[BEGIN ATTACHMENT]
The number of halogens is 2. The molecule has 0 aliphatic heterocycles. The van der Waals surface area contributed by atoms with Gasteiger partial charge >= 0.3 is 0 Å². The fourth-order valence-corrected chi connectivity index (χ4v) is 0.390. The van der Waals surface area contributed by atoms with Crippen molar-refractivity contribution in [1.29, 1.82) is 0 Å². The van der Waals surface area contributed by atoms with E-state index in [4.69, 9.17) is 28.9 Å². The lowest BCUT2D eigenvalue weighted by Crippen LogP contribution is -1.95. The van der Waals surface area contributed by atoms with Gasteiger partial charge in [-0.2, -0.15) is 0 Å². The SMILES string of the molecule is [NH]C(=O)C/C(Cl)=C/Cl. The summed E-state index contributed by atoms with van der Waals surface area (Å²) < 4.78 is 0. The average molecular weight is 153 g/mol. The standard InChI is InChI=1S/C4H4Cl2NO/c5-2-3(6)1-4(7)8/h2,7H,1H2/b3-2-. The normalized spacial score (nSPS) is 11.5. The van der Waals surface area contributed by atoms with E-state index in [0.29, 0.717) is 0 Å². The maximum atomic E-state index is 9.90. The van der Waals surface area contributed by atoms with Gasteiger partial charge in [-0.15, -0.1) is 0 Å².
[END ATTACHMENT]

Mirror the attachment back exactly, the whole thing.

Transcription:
The number of halogens is 2. The molecule has 0 aliphatic heterocycles. The van der Waals surface area contributed by atoms with Gasteiger partial charge >= 0.3 is 0 Å². The fourth-order valence-corrected chi connectivity index (χ4v) is 0.390. The van der Waals surface area contributed by atoms with Crippen molar-refractivity contribution in [1.29, 1.82) is 0 Å². The van der Waals surface area contributed by atoms with E-state index in [4.69, 9.17) is 28.9 Å². The lowest BCUT2D eigenvalue weighted by Crippen LogP contribution is -1.95. The van der Waals surface area contributed by atoms with Gasteiger partial charge in [-0.2, -0.15) is 0 Å². The SMILES string of the molecule is [NH]C(=O)C/C(Cl)=C/Cl. The summed E-state index contributed by atoms with van der Waals surface area (Å²) < 4.78 is 0. The average molecular weight is 153 g/mol. The standard InChI is InChI=1S/C4H4Cl2NO/c5-2-3(6)1-4(7)8/h2,7H,1H2/b3-2-. The normalized spacial score (nSPS) is 11.5. The van der Waals surface area contributed by atoms with E-state index in [0.29, 0.717) is 0 Å². The maximum atomic E-state index is 9.90. The van der Waals surface area contributed by atoms with Gasteiger partial charge in [-0.15, -0.1) is 0 Å².